The new generation of employees grew up with technology, and as digital natives they expect companies to use various new technologies in the workplace. This means promoting digital literacy in the workplace is essential to appeal to digital natives and to avoid falling behind. Here’s a closer look at digital literacy and digital natives, as well as tips on how to make use of younger employee’s experience with technology in the workplace.
What is digital literacy?
Digital literacy is the ability to use technology in a variety of ways at work, at school or in one’s personal life, such as:
- Finding, using, and critically evaluating information.
- Curating data and media sources.
- Communicating, collaborating, and participating in online environments.
- Managing your online identity and personal security and privacy.
- Consuming and creating online content.
Who are digital natives?
Digital native is a term coined by Marc Prensky in 2001 used to describe people who have grown up using the Internet, social media, mobile devices, and other modern technologies. They’re comfortable with technology at a young age and expect to be connected with it at all times, from the devices they carry to the clouds and services they use. Many children, teenagers, and young adults in the first world are considered to be digital natives because they mostly communicate and learn via computers, social media, and texting. This includes Generation Y (aka Millennials) – born between 1981 and 1997, and Generation Z (aka the iGeneration) – born after 1997.
Almost 50% of workers today consider themselves to be digital natives, and by 2025 this will increase to 75%.
How to create a productive working environment for digital natives
1. Use cloud computing technologies
Digital natives store their music, photos and data in the cloud, so you should let younger employees store their work in the cloud. Consider switching from legacy on-premises technology to cloud computing technology with a subscription-based model. Migrating to the cloud can help increase productivity and reduce employee turnover.
2. Work remotely by maintaining and monitoring work through online channels
Digital natives work anywhere, any time and on any device, so give younger employees the opportunity to work remotely. Have them use workplace focused mobile apps such as Slack or Flock to maintain and monitor their work. This can also help facilitate a better sense of collaboration, and allow for them to communicate by sharing links, images and online resources more easily.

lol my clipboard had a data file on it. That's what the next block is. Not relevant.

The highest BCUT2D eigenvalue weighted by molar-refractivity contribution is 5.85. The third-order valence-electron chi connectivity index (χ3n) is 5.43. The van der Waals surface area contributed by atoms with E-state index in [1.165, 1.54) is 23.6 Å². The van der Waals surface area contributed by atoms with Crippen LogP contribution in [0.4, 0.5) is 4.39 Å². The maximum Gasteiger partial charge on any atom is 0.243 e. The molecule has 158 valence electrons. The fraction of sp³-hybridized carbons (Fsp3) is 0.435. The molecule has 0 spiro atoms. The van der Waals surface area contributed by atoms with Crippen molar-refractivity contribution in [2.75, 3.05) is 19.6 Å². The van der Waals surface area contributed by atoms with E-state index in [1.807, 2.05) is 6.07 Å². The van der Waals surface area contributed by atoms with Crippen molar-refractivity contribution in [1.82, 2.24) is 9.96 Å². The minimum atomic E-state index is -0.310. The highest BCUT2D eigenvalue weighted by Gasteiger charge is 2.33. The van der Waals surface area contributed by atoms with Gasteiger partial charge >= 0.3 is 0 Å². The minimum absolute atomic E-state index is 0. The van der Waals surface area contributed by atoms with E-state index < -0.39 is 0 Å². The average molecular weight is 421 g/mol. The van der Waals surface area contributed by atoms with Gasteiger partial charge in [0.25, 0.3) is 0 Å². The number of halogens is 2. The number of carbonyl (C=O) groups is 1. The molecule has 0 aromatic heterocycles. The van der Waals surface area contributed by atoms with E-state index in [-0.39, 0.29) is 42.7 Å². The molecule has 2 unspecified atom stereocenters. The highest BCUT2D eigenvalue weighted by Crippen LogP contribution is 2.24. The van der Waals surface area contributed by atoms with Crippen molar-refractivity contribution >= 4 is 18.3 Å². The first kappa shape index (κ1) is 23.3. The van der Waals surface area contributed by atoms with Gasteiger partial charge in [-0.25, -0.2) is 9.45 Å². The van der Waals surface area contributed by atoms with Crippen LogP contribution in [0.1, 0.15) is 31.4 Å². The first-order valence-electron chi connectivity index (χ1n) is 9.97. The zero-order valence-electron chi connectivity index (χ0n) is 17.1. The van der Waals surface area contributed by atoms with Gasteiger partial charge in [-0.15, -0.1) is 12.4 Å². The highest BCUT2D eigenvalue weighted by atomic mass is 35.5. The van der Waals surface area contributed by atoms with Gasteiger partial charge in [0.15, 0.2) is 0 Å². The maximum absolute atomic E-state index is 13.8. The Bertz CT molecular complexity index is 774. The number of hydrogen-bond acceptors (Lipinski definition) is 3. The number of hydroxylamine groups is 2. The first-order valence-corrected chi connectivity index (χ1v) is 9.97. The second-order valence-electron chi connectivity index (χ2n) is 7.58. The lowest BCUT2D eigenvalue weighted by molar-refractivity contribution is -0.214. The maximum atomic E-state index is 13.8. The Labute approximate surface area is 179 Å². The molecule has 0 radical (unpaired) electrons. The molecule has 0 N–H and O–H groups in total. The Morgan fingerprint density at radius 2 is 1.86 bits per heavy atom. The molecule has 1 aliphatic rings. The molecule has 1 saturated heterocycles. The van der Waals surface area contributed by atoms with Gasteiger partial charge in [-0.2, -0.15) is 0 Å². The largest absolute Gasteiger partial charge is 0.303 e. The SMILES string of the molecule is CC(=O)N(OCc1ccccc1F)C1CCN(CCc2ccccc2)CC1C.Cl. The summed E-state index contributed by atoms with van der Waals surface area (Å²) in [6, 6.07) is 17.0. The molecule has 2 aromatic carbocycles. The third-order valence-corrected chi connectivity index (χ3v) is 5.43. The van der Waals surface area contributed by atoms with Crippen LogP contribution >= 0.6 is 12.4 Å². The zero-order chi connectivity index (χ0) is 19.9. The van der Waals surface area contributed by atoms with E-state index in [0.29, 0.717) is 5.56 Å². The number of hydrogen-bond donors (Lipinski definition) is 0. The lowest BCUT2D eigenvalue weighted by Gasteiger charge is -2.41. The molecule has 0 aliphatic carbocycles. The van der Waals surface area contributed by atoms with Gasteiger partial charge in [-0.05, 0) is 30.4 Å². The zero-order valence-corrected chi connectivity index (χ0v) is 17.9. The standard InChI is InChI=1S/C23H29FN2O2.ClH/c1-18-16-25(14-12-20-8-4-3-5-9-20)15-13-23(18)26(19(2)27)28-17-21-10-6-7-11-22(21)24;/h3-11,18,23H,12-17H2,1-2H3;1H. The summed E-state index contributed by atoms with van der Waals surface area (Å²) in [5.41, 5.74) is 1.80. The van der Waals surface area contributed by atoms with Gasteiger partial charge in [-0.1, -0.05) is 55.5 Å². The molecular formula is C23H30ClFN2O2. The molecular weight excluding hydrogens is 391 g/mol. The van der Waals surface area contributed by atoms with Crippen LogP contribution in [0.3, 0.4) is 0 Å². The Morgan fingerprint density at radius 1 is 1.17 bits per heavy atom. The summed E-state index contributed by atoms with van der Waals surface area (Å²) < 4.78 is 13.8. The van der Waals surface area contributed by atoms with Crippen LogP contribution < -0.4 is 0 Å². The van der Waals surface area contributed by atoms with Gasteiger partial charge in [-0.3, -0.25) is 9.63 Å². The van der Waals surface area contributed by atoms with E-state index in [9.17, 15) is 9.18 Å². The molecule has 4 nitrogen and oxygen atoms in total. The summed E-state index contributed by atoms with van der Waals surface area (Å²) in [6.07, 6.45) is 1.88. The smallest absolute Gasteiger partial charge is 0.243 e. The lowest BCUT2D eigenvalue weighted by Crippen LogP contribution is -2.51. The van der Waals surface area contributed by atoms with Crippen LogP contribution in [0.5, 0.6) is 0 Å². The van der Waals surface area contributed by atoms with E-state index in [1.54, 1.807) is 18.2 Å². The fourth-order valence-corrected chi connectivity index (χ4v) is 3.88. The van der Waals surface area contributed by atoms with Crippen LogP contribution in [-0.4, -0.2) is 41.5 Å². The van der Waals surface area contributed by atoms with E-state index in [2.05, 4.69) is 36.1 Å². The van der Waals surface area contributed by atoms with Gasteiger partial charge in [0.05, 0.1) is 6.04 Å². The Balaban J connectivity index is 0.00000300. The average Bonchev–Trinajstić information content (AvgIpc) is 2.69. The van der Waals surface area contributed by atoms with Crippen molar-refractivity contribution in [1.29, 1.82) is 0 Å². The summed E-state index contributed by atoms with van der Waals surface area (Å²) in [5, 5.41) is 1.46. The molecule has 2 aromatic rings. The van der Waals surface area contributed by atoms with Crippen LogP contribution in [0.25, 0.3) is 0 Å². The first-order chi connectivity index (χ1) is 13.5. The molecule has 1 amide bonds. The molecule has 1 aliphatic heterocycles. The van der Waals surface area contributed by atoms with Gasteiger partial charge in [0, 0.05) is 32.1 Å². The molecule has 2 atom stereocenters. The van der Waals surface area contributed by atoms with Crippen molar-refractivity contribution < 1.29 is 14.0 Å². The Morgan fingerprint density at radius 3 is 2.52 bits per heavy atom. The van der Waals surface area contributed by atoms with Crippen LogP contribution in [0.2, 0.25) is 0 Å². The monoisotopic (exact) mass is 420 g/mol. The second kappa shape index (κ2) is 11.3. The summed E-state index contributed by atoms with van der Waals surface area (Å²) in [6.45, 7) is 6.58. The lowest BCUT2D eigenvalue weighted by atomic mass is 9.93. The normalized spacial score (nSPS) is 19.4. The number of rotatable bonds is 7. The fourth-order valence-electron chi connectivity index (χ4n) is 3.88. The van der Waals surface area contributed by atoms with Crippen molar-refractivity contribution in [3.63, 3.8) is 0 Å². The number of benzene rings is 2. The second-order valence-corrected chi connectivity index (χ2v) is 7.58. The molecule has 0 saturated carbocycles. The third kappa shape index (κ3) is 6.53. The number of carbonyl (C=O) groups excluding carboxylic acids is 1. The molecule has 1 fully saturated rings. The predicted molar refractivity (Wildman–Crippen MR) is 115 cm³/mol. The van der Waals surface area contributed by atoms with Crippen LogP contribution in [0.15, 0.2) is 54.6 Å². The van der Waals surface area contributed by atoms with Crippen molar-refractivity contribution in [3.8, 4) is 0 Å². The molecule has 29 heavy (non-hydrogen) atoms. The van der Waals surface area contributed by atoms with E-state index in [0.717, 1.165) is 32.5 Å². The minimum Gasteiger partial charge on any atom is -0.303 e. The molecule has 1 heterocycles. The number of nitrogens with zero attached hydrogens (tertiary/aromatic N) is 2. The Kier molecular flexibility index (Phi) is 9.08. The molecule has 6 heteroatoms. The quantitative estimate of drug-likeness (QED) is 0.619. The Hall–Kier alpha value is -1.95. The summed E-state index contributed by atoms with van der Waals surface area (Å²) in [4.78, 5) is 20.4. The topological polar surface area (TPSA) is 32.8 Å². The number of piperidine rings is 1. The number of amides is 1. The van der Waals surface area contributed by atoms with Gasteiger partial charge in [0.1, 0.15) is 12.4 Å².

Further, for digital natives, they’re most likely to use online channels for all levels of communication, so incorporate these channels into your organisation’s everyday workflow. This will allow them to communicate using video or chat between various devices, and to collaborate effectively with others on a project. They can also send instant messages and transmit text, video, audio, and images to colleagues. Additionally, Skype can be used for a video interview during the hiring process.
3. Use online resources and apps for training
Digital natives grew up in an era where they can take courses online, so consider using online resources and apps for workplace training. For example, you can create social networking online groups where younger employees can interact and share ideas. Also create a page for your online training course and post links to articles, videos, games, simulations, activities, live events, and other online training resources.
What’s more, integrate training apps into your program – they’ll allow younger employees to build their skills, access online training materials, and get some informal learning on-the-go. They can even use their mobile devices at work to receive online training support. Make sure your online training course can be accessed on different devices, such as a laptop, desktop, iPad, and smartphone.
4. Don’t shy away from giving feedback via email
Unlike older employees, digital natives are more accustomed to giving casual rather than formalised feedback online, meaning they’re more likely to accept feedback over email rather than expecting it face-to-face. So allow younger employees to use email as a means to both give and receive feedback. Keep in mind, however, that digital natives aren’t as comfortable at giving feedback as older generations, and will need training to develop the skills to give it effectively.
5. Be aware of your social media presence when recruiting
As the majority of new recruits for most businesses will be digital natives, it’s important to remember that they use social media on a daily basis. This increases the likelihood that their first interactions with brands will have been through social media platforms they follow. This also increases the chance they if they’re looking into your organisation as a potential employer, they’re more likely to research you through social media first.
This makes it all the more important that any of your potential recruits should get a good first impression through your social media platforms. This can be accomplished through making sure your social media platforms reflect the tone, professionalism and vibe of your workplace.
Improve digital literacy in the workplace with Deakin’s micro-credentials
Being tech-savvy, digital natives are more likely to embrace technology to drive both productivity and profitability in the workplace. If you adopt this mindset and create a digital workplace and culture, you’ll help keep your company relevant and ensure business success. Adapting to digital natives in the workplace can be challenging, however with the right technology implemented you can make the most of their skills. You can also upskill digital literacy in the workplace with Deakin’s range of credentials. For more information contact us today.